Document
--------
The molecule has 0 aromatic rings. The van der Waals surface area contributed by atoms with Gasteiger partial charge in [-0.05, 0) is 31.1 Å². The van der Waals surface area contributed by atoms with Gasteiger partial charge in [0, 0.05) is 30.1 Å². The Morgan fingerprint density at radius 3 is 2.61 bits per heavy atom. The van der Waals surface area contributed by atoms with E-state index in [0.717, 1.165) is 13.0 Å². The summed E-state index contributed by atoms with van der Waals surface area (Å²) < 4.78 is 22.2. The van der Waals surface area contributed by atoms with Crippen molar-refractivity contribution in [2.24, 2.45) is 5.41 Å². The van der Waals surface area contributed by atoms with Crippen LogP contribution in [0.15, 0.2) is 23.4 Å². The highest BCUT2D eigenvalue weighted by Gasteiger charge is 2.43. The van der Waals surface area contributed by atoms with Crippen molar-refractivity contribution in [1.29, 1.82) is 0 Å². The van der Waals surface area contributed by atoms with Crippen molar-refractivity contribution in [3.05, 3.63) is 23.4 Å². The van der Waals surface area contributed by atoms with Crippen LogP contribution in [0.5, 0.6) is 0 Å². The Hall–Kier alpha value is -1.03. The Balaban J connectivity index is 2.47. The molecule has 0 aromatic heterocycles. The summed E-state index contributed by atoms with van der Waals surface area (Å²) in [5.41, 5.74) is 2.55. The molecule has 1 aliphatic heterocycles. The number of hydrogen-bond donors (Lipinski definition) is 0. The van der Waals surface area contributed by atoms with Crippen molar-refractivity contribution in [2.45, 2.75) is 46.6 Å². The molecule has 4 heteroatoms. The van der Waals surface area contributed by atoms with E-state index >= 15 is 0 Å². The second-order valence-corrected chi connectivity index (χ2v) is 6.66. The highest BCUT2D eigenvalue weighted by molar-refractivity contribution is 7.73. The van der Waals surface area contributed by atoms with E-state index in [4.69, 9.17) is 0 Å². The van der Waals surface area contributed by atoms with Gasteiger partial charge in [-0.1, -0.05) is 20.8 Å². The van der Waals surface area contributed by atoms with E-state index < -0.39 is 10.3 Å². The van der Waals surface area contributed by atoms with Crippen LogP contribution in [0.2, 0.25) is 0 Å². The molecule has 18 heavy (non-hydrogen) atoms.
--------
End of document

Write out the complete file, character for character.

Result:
The molecule has 0 aromatic rings. The van der Waals surface area contributed by atoms with Gasteiger partial charge in [-0.05, 0) is 31.1 Å². The van der Waals surface area contributed by atoms with Gasteiger partial charge in [0, 0.05) is 30.1 Å². The Morgan fingerprint density at radius 3 is 2.61 bits per heavy atom. The van der Waals surface area contributed by atoms with E-state index in [0.717, 1.165) is 13.0 Å². The summed E-state index contributed by atoms with van der Waals surface area (Å²) < 4.78 is 22.2. The van der Waals surface area contributed by atoms with Crippen molar-refractivity contribution in [2.24, 2.45) is 5.41 Å². The van der Waals surface area contributed by atoms with Crippen LogP contribution in [0.15, 0.2) is 23.4 Å². The highest BCUT2D eigenvalue weighted by Gasteiger charge is 2.43. The van der Waals surface area contributed by atoms with Crippen molar-refractivity contribution in [1.29, 1.82) is 0 Å². The van der Waals surface area contributed by atoms with Crippen molar-refractivity contribution in [3.05, 3.63) is 23.4 Å². The van der Waals surface area contributed by atoms with Crippen LogP contribution in [0.5, 0.6) is 0 Å². The Hall–Kier alpha value is -1.03. The Balaban J connectivity index is 2.47. The molecule has 0 aromatic heterocycles. The summed E-state index contributed by atoms with van der Waals surface area (Å²) in [5.41, 5.74) is 2.55. The molecule has 1 aliphatic heterocycles. The number of hydrogen-bond donors (Lipinski definition) is 0. The van der Waals surface area contributed by atoms with Crippen molar-refractivity contribution in [2.45, 2.75) is 46.6 Å². The molecule has 4 heteroatoms. The van der Waals surface area contributed by atoms with E-state index >= 15 is 0 Å². The second-order valence-corrected chi connectivity index (χ2v) is 6.66. The highest BCUT2D eigenvalue weighted by molar-refractivity contribution is 7.73. The van der Waals surface area contributed by atoms with E-state index in [4.69, 9.17) is 0 Å². The van der Waals surface area contributed by atoms with Gasteiger partial charge in [-0.1, -0.05) is 20.8 Å². The van der Waals surface area contributed by atoms with E-state index < -0.39 is 10.3 Å². The van der Waals surface area contributed by atoms with Crippen LogP contribution in [0.2, 0.25) is 0 Å². The molecule has 18 heavy (non-hydrogen) atoms.